Perfect 10: UT’s Dodds doesn’t see need to expand Big 12

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When Ben noted over the weekend that one unnamed member of the Big 12 was pushing hard against expanding the conference, it didn’t exactly take a rocket surgeon to deduce just who that unnamed member might be.

Thanks to DeLoss Dodds, we now have further evidence that Texas simply doesn’t want to mess with expansion.

In a conversation with Dennis Dodd of CBSSports.com, the Big 12 commissioner UT athletic director confirmed that, yes, he really doesn’t feel the need to add members to the Big 12’s current roll.

I don’t think it needs to expand,” Dodds told the website. “It certainly can expand because there will be people that will want to be a part of it. That’s another good thing. …

“We could expand to some number. You name the number — 12, 14, 16. We could expand but the question is ‘do we need to expand?’ In my mind 10 is perfect because you play everybody in football and there is a double-round-robin in basketball.”

One of the “negatives” when it comes to a 10-school conference is that it can’t hold a league championship game and thus loses out on revenue most other leagues receive.  According to Dodds, and with a four-team playoff system looming not too far off on the horizon, the size of his school’s conference and the lack of a title game will actually serve as an advantage for the Big 12.

“When we get into whatever system we get in for a championship, I think those coaches that play in a conference championship are going to say ‘What in the world are we doing?'” Dodds asked rhetorically.

Of course, Dodds is referring to a high-ranked team from Conference X losing in a league title game to a lower-ranked opponent, thus potentially costing that conference a spot in what will be a very limited playoff field.

Dodds’ comments on expansion come a couple of weeks after a high-ranking Florida State official very publicly stated that the school should listen to overtures from the Big 12.  The AD attempted to tap the brakes on such speculation in the days after those comments from FSU’s board chairman, saying that the Seminoles are a long ways away in both distance and prospects of joining the conference.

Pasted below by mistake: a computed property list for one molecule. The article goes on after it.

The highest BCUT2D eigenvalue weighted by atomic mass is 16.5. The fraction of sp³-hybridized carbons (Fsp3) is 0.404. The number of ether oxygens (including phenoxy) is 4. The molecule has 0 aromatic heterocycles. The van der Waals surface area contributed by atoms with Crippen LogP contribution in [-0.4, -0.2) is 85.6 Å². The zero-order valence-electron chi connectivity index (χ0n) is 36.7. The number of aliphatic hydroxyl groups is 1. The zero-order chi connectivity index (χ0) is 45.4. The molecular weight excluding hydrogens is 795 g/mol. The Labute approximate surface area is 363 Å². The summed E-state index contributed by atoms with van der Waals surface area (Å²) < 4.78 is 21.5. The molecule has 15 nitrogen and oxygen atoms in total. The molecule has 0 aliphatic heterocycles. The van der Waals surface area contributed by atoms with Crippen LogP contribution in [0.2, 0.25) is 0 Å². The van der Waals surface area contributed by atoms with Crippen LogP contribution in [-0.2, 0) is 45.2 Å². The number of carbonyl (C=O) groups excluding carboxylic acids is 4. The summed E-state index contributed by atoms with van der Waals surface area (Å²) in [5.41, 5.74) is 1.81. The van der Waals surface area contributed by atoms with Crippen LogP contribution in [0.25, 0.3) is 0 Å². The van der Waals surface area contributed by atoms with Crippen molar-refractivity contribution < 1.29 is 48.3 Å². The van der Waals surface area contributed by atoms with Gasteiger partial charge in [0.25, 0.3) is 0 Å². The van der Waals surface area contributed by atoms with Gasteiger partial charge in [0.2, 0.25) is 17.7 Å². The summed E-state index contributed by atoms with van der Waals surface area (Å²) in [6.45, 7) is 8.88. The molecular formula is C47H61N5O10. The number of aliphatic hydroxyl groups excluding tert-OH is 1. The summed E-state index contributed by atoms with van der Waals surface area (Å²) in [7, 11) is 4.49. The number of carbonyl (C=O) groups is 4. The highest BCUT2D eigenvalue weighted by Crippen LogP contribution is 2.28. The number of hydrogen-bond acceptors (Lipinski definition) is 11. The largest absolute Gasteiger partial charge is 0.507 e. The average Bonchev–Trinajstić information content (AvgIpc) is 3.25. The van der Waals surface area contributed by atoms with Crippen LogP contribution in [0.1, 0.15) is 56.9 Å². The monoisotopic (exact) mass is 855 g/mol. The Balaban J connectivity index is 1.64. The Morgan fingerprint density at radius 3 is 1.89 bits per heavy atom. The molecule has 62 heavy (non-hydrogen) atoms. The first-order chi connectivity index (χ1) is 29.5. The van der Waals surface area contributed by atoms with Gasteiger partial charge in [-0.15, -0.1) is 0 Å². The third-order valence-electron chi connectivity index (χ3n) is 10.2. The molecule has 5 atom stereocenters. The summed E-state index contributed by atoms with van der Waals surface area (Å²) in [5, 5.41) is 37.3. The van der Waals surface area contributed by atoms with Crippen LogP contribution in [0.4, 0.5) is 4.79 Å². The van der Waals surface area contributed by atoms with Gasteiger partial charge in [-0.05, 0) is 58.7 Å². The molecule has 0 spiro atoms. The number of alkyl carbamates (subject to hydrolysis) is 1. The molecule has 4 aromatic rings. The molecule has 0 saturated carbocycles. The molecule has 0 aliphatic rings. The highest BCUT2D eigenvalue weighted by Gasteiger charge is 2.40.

Dodds also allowed that the Big 12 has held conversations with Notre Dame the past two years about housing the Irish’s Olympic sports — “They could put some football here,” Dodds added for ominous effect — as well as stating that he would be fine with a four-team playoff that consisted of the four highest-ranked teams or the four highest-ranked conference champions.

Interestingly, the Big Ten, Pac-12, ACC and, today, the Big East have all come out in favor of the conference champs model, leaving the SEC as the lone member of “The Big Six” publicly in favor of taking the four highest-ranked teams regardless of their standing as conference — or divisional — champs.  That 4-1 tally is, of course, pending an official, non-Texas stance on the part of the Big 12.

In the end, that — not the threat of expansion — might be the biggest piece news to emerge the past week or two, not only for the impact it would have on how a playoff field is filled, but for what it could do to a certain football program’s very staunch, pro-independent stance on conference affiliation.

Bowling Green lands Cincinnati grad transfer John Kurtz

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Just ahead of the start of summer camp, Bowling Green has further solidified its depth and experience along its offensive line.

Appearing at the MAC football preview Wednesday, Mike Jinks confirmed that John Kurtz has been added to his Bowling Green football roster.  Kurtz comes to the Falcons as a graduate transfer, which would technically give him immediate eligibility.